Why the Controversy over Afzal Guru’s Hanging Refuses to Die


This question assumes acute relevance after recent events at the Jawaharlal Nehru University (JNU). A meeting called to mark the anniversary of the hanging of Afzal Guru by another group has led to the JNU Students' Union President Kanhaiya Kumar being arrested on charges of sedition.
Afzal Guru was hanged for his role in the 2001 Parliament attack case. While pronouncing sentence, the Supreme Court of India admitted that there was no evidence to show that Afzal Guru was a member of any banned organisation nor had any of the 80 prosecution witnesses said that Afzal was associated with any terrorist organisation.
The judgement states, 'The incident which resulted in heavy casualties, has shaken the entire nation and the collective conscience of the society will be satisfied (only) if the capital punishment is awarded to the offender.'   We have to ask ourselves whether this kind of ‘satisfaction of the collective conscience’ can be a reason enough for ending somebody's life, in a civilised society?
Are there not to be even questions raised over this judgement? It would be a disservice to Indian democracy if we all assume the collective guilt of an unquestioning silence.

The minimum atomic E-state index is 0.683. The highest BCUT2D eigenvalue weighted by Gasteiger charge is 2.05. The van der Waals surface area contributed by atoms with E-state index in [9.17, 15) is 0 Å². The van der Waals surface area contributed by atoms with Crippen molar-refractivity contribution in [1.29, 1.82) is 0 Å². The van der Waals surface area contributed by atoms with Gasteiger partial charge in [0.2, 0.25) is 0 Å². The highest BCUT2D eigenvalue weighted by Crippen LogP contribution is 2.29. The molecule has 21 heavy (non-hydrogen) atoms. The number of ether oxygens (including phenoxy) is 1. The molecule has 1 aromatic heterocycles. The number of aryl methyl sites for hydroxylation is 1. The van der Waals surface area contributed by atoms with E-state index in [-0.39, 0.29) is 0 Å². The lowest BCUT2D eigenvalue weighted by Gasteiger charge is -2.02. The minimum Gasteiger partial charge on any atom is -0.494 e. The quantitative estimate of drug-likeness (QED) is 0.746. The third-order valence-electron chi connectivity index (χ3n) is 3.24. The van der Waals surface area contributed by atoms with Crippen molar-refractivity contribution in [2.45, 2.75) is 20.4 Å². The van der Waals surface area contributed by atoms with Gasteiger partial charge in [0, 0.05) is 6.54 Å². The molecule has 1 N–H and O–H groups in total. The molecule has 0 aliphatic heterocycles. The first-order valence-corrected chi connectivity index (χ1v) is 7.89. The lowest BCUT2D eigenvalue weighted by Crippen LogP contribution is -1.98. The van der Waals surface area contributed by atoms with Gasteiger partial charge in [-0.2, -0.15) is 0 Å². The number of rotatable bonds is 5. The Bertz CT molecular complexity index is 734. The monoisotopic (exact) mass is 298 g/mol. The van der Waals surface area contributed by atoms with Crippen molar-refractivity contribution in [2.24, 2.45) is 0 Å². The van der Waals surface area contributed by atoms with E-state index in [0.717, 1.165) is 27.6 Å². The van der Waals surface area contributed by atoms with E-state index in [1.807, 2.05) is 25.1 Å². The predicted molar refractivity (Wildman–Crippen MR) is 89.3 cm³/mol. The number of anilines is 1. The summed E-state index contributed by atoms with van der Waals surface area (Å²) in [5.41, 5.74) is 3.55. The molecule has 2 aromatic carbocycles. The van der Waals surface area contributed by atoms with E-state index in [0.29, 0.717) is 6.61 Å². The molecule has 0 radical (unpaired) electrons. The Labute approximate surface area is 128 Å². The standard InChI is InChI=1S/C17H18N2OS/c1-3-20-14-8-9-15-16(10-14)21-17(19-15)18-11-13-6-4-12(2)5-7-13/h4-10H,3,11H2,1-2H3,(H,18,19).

Afzal Guru did not receive a fair trial. He was not allowed to have a lawyer of his choice. Neither did the court hear his version. He was made to accept his crime under duress and threat by the police. Simply put, he was made a scapegoat.
The truth is, if he had not been hanged, a ‘feeling’ would have prevailed that India was or is not able to take strong action against the perpetrators of the attack on Parliament (2001). Somebody needed to be hanged and it was the misfortune of Afzal Guru that he was the most vulnerable among the four who were made the accused in the Parliament attack case.
The then Chief Minister of Jammu and Kashmir, Omar Abdullah had sharply criticised the execution of Afzal Guru, saying clearly that it would reinforce the sense of alienation and injustice among Kashmiri youth. He asserted that the decision to hang Afzal Guru was more political than legal. It is this doubt over Afzal's hanging that persists even three years after his hanging. That is the reason why for some persons, he is even called a martyr.